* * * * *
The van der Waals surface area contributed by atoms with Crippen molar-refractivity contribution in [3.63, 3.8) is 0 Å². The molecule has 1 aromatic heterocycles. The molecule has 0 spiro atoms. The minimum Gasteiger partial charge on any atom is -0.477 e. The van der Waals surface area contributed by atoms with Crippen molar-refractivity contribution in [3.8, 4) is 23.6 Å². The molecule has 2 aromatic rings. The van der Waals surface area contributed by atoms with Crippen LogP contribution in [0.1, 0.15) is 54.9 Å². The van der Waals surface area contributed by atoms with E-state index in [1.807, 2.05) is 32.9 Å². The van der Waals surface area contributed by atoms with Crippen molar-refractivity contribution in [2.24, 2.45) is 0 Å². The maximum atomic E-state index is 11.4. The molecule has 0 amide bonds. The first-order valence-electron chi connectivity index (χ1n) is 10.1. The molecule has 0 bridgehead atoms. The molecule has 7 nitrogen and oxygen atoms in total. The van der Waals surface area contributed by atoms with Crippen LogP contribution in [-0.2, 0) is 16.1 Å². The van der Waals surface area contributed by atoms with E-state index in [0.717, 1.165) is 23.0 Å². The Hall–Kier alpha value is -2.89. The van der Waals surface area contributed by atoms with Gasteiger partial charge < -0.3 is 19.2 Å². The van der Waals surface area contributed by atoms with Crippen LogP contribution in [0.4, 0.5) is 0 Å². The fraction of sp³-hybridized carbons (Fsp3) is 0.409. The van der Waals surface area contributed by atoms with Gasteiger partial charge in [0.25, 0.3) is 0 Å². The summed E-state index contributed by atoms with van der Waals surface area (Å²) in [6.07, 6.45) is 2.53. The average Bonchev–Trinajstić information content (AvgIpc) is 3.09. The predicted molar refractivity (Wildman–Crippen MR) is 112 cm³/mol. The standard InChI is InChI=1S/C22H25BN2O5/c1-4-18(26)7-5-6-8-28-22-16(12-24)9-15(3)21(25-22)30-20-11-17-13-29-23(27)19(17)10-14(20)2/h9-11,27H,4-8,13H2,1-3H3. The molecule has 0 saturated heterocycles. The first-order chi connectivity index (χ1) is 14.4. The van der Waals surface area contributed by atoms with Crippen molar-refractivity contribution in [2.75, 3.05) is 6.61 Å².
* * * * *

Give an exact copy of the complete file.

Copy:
The van der Waals surface area contributed by atoms with Crippen molar-refractivity contribution in [3.63, 3.8) is 0 Å². The molecule has 1 aromatic heterocycles. The molecule has 0 spiro atoms. The minimum Gasteiger partial charge on any atom is -0.477 e. The van der Waals surface area contributed by atoms with Crippen molar-refractivity contribution in [3.8, 4) is 23.6 Å². The molecule has 2 aromatic rings. The van der Waals surface area contributed by atoms with Crippen LogP contribution in [0.1, 0.15) is 54.9 Å². The van der Waals surface area contributed by atoms with E-state index in [1.807, 2.05) is 32.9 Å². The van der Waals surface area contributed by atoms with Crippen molar-refractivity contribution in [2.24, 2.45) is 0 Å². The maximum atomic E-state index is 11.4. The molecule has 0 amide bonds. The first-order valence-electron chi connectivity index (χ1n) is 10.1. The molecule has 0 bridgehead atoms. The molecule has 7 nitrogen and oxygen atoms in total. The van der Waals surface area contributed by atoms with Crippen LogP contribution in [-0.2, 0) is 16.1 Å². The van der Waals surface area contributed by atoms with E-state index in [0.717, 1.165) is 23.0 Å². The Hall–Kier alpha value is -2.89. The van der Waals surface area contributed by atoms with Gasteiger partial charge < -0.3 is 19.2 Å². The van der Waals surface area contributed by atoms with Crippen LogP contribution in [0.4, 0.5) is 0 Å². The fraction of sp³-hybridized carbons (Fsp3) is 0.409. The van der Waals surface area contributed by atoms with Gasteiger partial charge in [0.25, 0.3) is 0 Å². The summed E-state index contributed by atoms with van der Waals surface area (Å²) in [6.07, 6.45) is 2.53. The average Bonchev–Trinajstić information content (AvgIpc) is 3.09. The predicted molar refractivity (Wildman–Crippen MR) is 112 cm³/mol. The standard InChI is InChI=1S/C22H25BN2O5/c1-4-18(26)7-5-6-8-28-22-16(12-24)9-15(3)21(25-22)30-20-11-17-13-29-23(27)19(17)10-14(20)2/h9-11,27H,4-8,13H2,1-3H3. The molecule has 0 saturated heterocycles. The first-order chi connectivity index (χ1) is 14.4. The van der Waals surface area contributed by atoms with Crippen molar-refractivity contribution in [2.75, 3.05) is 6.61 Å².